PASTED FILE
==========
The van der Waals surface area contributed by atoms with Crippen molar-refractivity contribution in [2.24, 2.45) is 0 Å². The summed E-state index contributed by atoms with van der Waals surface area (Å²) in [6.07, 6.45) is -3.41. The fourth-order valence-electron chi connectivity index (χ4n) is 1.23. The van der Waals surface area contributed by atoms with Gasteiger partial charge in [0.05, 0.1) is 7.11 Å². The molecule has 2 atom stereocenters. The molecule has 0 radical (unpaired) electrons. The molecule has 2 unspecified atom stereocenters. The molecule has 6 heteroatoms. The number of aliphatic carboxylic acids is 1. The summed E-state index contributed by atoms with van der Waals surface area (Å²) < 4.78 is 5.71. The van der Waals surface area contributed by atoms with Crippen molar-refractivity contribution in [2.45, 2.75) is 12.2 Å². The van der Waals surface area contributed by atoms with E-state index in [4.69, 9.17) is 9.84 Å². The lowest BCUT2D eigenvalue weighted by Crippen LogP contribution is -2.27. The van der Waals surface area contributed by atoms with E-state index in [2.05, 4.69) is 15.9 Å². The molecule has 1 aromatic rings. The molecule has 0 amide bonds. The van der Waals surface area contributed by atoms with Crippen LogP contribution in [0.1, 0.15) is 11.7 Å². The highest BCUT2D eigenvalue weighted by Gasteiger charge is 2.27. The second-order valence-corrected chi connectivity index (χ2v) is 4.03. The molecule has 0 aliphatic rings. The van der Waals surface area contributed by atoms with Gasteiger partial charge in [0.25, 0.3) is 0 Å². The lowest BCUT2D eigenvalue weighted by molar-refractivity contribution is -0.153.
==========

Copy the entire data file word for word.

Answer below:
The van der Waals surface area contributed by atoms with Crippen molar-refractivity contribution in [2.24, 2.45) is 0 Å². The summed E-state index contributed by atoms with van der Waals surface area (Å²) in [6.07, 6.45) is -3.41. The fourth-order valence-electron chi connectivity index (χ4n) is 1.23. The van der Waals surface area contributed by atoms with Gasteiger partial charge in [0.05, 0.1) is 7.11 Å². The molecule has 2 atom stereocenters. The molecule has 0 radical (unpaired) electrons. The molecule has 2 unspecified atom stereocenters. The molecule has 6 heteroatoms. The number of aliphatic carboxylic acids is 1. The summed E-state index contributed by atoms with van der Waals surface area (Å²) < 4.78 is 5.71. The van der Waals surface area contributed by atoms with Crippen molar-refractivity contribution in [2.45, 2.75) is 12.2 Å². The van der Waals surface area contributed by atoms with E-state index in [4.69, 9.17) is 9.84 Å². The lowest BCUT2D eigenvalue weighted by Crippen LogP contribution is -2.27. The van der Waals surface area contributed by atoms with E-state index in [2.05, 4.69) is 15.9 Å². The molecule has 1 aromatic rings. The molecule has 0 amide bonds. The van der Waals surface area contributed by atoms with Crippen LogP contribution in [0.1, 0.15) is 11.7 Å². The highest BCUT2D eigenvalue weighted by Gasteiger charge is 2.27. The second-order valence-corrected chi connectivity index (χ2v) is 4.03. The molecule has 0 aliphatic rings. The van der Waals surface area contributed by atoms with Gasteiger partial charge in [0.25, 0.3) is 0 Å². The lowest BCUT2D eigenvalue weighted by molar-refractivity contribution is -0.153.